NHS Gagging Order

14 04 2011

I know I might have covered this in the past but it’s on my mind again and I just need to get it out there.

If you’re reading this then it’s quite likely that you have a mental health diagnosis of some form and it’s possible you’ve been resident in one of our fantastic acute treatment facilities

Sarcasm isn’t easy to do via text, it really is a verbal thing. Anyway, having been a guest twice in acute care, it’s interesting to see what people think it’s like going into hospital, especially if they’ve never been there.

For the uninitiated, here’s a little taster to get you going.

At first it’s like going into any hospital, the foods not exactly wonderful, the staff are pleasant enough, and the facilities have a lovely hue that makes you wonder who in the government throught bulk deal on that particular shade of green was a good choice. Of course you’re on the ward with a whole host of weird and wonderful characters but then that’s the good thing about the NHS, it’s treatment for everyone regardless of who they are.

So I guess you’re wondering why the title of this is ‘NHS Gagging Order’. Have the NHS had their legal team in contact to say I shouldn’t be saying something? Not so far. The gagging order is far more informal and far more insidious than that so lets get on with it.

When you are a patient on a ward the expectation is that you are welcome to talk to the staff and are encouraged to do so. Hell, I agree with this, keeping it bottled up inside isn’t going to help you. However, if you don’t feel that something is right for you then be prepared to encounter the gagging order.

My problem when I was on the ward the first time was that I acquiesced to the doctors and staff to begin with. I didn’t go with what I felt because, to be fair, I didn’t feel a great deal and as I’d gone through a traumatic event it was to be expected. Eventually my mind reset itself and then the staff were on the wrong foot.

I am… clever, I won’t say intelligent as I feel it’s inaccurate. I’m not small, I’m quite stocky. My upbringing has involved a degree of tactical violence instruction (don’t ask). I am opinionated, kind of a ‘well duh’ thing to say but it’s part and parcel. What this means is that staff didn’t really know how to deal with me. What I said went. Why? Because they couldn’t restrain me as I know how to get out of their restraints and have the bulk to do it? Possibly. Mostly it was because I knew what I could and could not get away with and always went my way.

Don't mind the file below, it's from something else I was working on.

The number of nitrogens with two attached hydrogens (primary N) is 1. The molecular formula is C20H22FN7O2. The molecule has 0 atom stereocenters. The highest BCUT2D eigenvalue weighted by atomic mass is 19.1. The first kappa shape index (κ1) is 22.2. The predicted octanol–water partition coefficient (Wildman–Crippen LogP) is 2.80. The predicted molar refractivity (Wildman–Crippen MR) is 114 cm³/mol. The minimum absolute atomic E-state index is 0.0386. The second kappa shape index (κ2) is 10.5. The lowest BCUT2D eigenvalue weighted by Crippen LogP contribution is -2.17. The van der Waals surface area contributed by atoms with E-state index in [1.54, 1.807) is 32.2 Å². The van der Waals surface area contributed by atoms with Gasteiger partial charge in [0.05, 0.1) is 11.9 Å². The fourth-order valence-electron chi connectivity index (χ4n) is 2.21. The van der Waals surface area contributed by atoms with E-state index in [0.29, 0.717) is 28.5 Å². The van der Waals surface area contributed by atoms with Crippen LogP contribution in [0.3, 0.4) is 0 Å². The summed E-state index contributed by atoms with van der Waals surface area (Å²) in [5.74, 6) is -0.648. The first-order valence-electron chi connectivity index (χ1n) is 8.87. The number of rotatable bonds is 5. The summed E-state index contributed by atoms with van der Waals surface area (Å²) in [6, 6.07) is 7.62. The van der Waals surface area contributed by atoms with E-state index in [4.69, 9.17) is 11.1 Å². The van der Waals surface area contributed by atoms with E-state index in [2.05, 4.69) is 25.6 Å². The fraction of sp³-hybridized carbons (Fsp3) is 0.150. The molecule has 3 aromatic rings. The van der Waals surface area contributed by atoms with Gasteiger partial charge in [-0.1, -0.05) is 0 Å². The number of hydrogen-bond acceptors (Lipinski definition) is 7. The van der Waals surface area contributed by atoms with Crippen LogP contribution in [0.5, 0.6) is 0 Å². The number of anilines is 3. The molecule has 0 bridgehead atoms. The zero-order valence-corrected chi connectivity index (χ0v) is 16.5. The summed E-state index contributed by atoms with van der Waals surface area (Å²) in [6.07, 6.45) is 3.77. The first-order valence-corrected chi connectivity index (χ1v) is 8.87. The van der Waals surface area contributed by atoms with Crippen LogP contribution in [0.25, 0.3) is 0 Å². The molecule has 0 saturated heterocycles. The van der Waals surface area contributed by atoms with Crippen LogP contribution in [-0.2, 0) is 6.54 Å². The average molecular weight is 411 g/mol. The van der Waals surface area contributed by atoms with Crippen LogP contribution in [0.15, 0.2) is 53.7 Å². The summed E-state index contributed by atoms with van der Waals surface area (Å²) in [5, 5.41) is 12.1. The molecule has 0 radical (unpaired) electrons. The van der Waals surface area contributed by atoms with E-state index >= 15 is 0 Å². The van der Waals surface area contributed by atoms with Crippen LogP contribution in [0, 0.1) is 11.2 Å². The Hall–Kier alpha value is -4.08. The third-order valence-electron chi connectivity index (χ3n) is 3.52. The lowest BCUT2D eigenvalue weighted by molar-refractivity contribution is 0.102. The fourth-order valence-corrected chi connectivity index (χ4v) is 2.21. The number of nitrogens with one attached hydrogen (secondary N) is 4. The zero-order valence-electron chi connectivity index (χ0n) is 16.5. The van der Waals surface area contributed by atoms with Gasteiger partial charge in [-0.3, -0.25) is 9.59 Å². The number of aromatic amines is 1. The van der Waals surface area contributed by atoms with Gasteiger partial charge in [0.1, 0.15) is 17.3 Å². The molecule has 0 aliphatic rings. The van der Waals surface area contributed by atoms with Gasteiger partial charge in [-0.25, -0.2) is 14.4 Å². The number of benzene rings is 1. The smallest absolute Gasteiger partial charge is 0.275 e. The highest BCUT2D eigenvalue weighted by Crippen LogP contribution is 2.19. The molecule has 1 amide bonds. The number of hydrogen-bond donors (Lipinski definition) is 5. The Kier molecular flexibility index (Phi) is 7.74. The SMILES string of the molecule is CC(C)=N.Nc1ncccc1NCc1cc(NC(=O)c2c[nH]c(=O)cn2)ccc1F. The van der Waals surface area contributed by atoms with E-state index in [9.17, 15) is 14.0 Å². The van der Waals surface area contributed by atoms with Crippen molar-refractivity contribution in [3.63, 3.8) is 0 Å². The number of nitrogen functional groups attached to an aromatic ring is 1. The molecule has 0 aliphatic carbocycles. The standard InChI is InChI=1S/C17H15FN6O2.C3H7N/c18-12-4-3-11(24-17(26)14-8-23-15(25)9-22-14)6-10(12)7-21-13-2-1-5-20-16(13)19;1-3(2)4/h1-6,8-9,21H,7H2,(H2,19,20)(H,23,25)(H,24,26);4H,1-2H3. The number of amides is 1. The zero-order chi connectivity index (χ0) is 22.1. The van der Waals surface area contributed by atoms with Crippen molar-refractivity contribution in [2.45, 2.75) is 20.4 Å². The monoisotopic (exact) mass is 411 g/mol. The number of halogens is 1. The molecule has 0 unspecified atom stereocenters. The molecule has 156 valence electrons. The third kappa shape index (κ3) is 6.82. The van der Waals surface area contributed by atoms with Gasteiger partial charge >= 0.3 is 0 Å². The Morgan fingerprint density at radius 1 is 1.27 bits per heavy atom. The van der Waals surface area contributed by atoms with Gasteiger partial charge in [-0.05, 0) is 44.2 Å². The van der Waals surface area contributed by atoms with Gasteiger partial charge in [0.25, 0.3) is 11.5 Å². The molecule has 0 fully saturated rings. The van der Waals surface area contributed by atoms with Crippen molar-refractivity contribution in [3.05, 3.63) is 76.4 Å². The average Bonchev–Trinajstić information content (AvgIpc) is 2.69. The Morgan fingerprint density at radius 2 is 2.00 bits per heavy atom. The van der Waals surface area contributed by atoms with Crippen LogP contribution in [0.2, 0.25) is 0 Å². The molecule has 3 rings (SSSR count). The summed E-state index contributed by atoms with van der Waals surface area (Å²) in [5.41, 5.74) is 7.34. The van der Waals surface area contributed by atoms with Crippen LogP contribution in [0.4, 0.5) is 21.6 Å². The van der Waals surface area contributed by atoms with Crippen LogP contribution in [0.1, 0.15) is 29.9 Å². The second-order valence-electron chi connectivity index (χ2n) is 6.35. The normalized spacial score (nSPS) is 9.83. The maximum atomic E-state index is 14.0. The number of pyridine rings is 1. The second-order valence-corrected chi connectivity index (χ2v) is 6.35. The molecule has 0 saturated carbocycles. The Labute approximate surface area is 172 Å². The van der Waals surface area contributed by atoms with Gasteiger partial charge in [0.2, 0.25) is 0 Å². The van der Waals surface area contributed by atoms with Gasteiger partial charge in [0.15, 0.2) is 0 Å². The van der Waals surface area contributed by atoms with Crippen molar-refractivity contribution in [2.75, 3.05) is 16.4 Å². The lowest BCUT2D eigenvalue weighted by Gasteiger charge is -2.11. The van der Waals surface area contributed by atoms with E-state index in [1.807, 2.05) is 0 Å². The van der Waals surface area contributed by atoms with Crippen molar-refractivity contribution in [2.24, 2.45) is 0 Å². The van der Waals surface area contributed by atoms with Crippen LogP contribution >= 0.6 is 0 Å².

I’m lucky in a way, because the vast majority of stuff that you get in hospital passed me by because of the above. However, there was still a way in which the gagging order hit me.

Mistakes happen. Fact of life. You acknowledge the mistake, learn from it, and move on. Unless you are in a hospital. I’ve seen and encountered errors in care on an acute ward and when it’s time for complaints to be made then everyone tows the party line.

‘No mistake was made’.

If there were olympic medals for avoiding responsibility then you’d definitely see some people from the NHS in the finals. I know that in the government jobs covering your ass is an occupational neccesity, in the NHS it’s a fine art. You are mental so therefore you are at fault. You are mental so it’s to be expected that these things will happen, not our fault. You are mental so the fact we gave you the wrong meds is your fault.

Oversimplification? Perhaps. The reality is that this is the attitude if not the exact words.

So when in an acute treatment facility, expect these things;

  • That mistakes will happen and no-one will accept responsibility
  • That everyone will lie to you at some point and then deny that it happened
  • That when you bring up a mistake that it will be the line of ‘Well this is the first time this has happened’ or ‘You’re the first’ despite the fact that if you talk to fellow patients they will say it’s happened to them

We, as patients, have no voice because the voice we could have is always hidden. In my research I found that advocacy services available to all patients actually have to hide from patients they are not legally obligated to represent because the funding isn’t there for them to provide the service patients so desperately need and would benefit from.

You may write this whole post of a histrionics by a mental person, just goes to show how systemic stigma really is if you do. I’m not lying, these are the real experiences of mine or of people I know well. My motives are pure and simple. I advise anyone in acute treatment to be brutally honest otherwise how else can doctors etc get a proper handle on what we go through. I just wish that the doctors etc would be honest with us. We don’t want to sue you, we want to know that we’re not imagining it, we want to know that there is a glimmer of us in there. We want you to stop trying to shut us up because it makes a hard job a little easier.

We want the gagging order lifted.




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